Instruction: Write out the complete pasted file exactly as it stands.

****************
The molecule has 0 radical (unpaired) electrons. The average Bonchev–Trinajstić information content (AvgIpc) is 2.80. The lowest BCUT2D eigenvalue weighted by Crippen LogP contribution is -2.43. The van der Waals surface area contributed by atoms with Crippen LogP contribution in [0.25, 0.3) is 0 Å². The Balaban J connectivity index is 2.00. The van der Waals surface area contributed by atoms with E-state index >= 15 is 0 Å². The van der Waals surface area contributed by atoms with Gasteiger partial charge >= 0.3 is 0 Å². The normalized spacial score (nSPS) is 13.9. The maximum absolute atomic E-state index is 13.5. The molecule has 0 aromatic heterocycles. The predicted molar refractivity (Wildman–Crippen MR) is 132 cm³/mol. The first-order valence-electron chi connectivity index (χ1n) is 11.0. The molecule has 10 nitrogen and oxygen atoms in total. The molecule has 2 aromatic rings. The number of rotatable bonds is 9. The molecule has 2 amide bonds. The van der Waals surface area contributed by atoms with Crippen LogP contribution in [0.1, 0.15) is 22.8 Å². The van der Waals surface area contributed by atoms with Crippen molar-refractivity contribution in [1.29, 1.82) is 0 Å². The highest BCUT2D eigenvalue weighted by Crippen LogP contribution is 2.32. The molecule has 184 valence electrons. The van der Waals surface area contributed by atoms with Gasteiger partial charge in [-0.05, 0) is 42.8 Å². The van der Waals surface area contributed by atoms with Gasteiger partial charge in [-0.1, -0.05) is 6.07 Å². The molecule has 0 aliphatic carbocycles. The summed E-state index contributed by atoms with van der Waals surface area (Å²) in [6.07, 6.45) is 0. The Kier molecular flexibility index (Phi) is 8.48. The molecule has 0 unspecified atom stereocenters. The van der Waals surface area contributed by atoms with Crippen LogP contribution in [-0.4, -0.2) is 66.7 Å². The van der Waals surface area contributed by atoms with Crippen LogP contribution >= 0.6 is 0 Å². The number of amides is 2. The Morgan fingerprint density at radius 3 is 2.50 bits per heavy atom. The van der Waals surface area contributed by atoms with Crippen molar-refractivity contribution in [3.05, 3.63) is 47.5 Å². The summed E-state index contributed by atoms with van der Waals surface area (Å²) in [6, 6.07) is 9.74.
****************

The molecule has 0 radical (unpaired) electrons. The average Bonchev–Trinajstić information content (AvgIpc) is 2.80. The lowest BCUT2D eigenvalue weighted by Crippen LogP contribution is -2.43. The van der Waals surface area contributed by atoms with Crippen LogP contribution in [0.25, 0.3) is 0 Å². The Balaban J connectivity index is 2.00. The van der Waals surface area contributed by atoms with E-state index >= 15 is 0 Å². The van der Waals surface area contributed by atoms with Gasteiger partial charge >= 0.3 is 0 Å². The normalized spacial score (nSPS) is 13.9. The maximum absolute atomic E-state index is 13.5. The molecule has 0 aromatic heterocycles. The predicted molar refractivity (Wildman–Crippen MR) is 132 cm³/mol. The first-order valence-electron chi connectivity index (χ1n) is 11.0. The molecule has 10 nitrogen and oxygen atoms in total. The molecule has 2 aromatic rings. The number of rotatable bonds is 9. The molecule has 2 amide bonds. The van der Waals surface area contributed by atoms with Crippen LogP contribution in [0.1, 0.15) is 22.8 Å². The van der Waals surface area contributed by atoms with Crippen molar-refractivity contribution in [1.29, 1.82) is 0 Å². The highest BCUT2D eigenvalue weighted by Crippen LogP contribution is 2.32. The molecule has 184 valence electrons. The van der Waals surface area contributed by atoms with Gasteiger partial charge in [-0.05, 0) is 42.8 Å². The van der Waals surface area contributed by atoms with Gasteiger partial charge in [-0.1, -0.05) is 6.07 Å². The molecule has 0 aliphatic carbocycles. The summed E-state index contributed by atoms with van der Waals surface area (Å²) in [6.07, 6.45) is 0. The Kier molecular flexibility index (Phi) is 8.48. The molecule has 0 unspecified atom stereocenters. The van der Waals surface area contributed by atoms with Crippen LogP contribution in [-0.4, -0.2) is 66.7 Å². The van der Waals surface area contributed by atoms with Crippen LogP contribution >= 0.6 is 0 Å². The number of amides is 2. The Morgan fingerprint density at radius 3 is 2.50 bits per heavy atom. The van der Waals surface area contributed by atoms with Crippen molar-refractivity contribution in [3.05, 3.63) is 47.5 Å². The summed E-state index contributed by atoms with van der Waals surface area (Å²) in [6, 6.07) is 9.74.